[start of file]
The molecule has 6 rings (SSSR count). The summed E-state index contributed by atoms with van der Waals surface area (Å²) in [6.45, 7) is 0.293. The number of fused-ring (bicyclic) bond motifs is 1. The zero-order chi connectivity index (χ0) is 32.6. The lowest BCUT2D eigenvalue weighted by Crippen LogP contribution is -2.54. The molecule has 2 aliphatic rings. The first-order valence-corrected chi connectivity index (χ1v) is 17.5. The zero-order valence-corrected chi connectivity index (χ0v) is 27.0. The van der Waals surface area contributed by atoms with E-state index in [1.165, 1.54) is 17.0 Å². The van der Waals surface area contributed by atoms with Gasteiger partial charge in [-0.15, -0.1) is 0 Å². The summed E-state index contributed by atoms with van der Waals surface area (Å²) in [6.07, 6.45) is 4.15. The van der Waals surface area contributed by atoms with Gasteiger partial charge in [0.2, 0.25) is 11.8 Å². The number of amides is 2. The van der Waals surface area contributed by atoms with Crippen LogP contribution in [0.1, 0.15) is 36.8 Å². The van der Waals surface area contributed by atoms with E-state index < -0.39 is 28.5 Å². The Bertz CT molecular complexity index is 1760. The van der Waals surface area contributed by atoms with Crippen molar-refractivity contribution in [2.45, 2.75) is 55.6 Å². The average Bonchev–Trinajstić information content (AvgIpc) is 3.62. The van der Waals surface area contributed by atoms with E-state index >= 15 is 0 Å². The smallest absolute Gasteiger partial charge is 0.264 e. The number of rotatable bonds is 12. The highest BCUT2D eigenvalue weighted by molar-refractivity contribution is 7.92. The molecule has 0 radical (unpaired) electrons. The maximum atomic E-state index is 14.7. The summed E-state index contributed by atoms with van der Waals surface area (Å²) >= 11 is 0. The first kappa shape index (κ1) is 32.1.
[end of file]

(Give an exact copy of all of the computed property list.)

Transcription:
The molecule has 6 rings (SSSR count). The summed E-state index contributed by atoms with van der Waals surface area (Å²) in [6.45, 7) is 0.293. The number of fused-ring (bicyclic) bond motifs is 1. The zero-order chi connectivity index (χ0) is 32.6. The lowest BCUT2D eigenvalue weighted by Crippen LogP contribution is -2.54. The molecule has 2 aliphatic rings. The first-order valence-corrected chi connectivity index (χ1v) is 17.5. The zero-order valence-corrected chi connectivity index (χ0v) is 27.0. The van der Waals surface area contributed by atoms with E-state index in [1.165, 1.54) is 17.0 Å². The van der Waals surface area contributed by atoms with Gasteiger partial charge in [-0.15, -0.1) is 0 Å². The summed E-state index contributed by atoms with van der Waals surface area (Å²) in [6.07, 6.45) is 4.15. The van der Waals surface area contributed by atoms with Gasteiger partial charge in [0.2, 0.25) is 11.8 Å². The number of amides is 2. The van der Waals surface area contributed by atoms with Crippen LogP contribution in [0.1, 0.15) is 36.8 Å². The van der Waals surface area contributed by atoms with E-state index < -0.39 is 28.5 Å². The Bertz CT molecular complexity index is 1760. The van der Waals surface area contributed by atoms with Crippen molar-refractivity contribution in [2.45, 2.75) is 55.6 Å². The average Bonchev–Trinajstić information content (AvgIpc) is 3.62. The van der Waals surface area contributed by atoms with E-state index >= 15 is 0 Å². The smallest absolute Gasteiger partial charge is 0.264 e. The number of rotatable bonds is 12. The highest BCUT2D eigenvalue weighted by molar-refractivity contribution is 7.92. The molecule has 0 radical (unpaired) electrons. The maximum atomic E-state index is 14.7. The summed E-state index contributed by atoms with van der Waals surface area (Å²) >= 11 is 0. The first kappa shape index (κ1) is 32.1.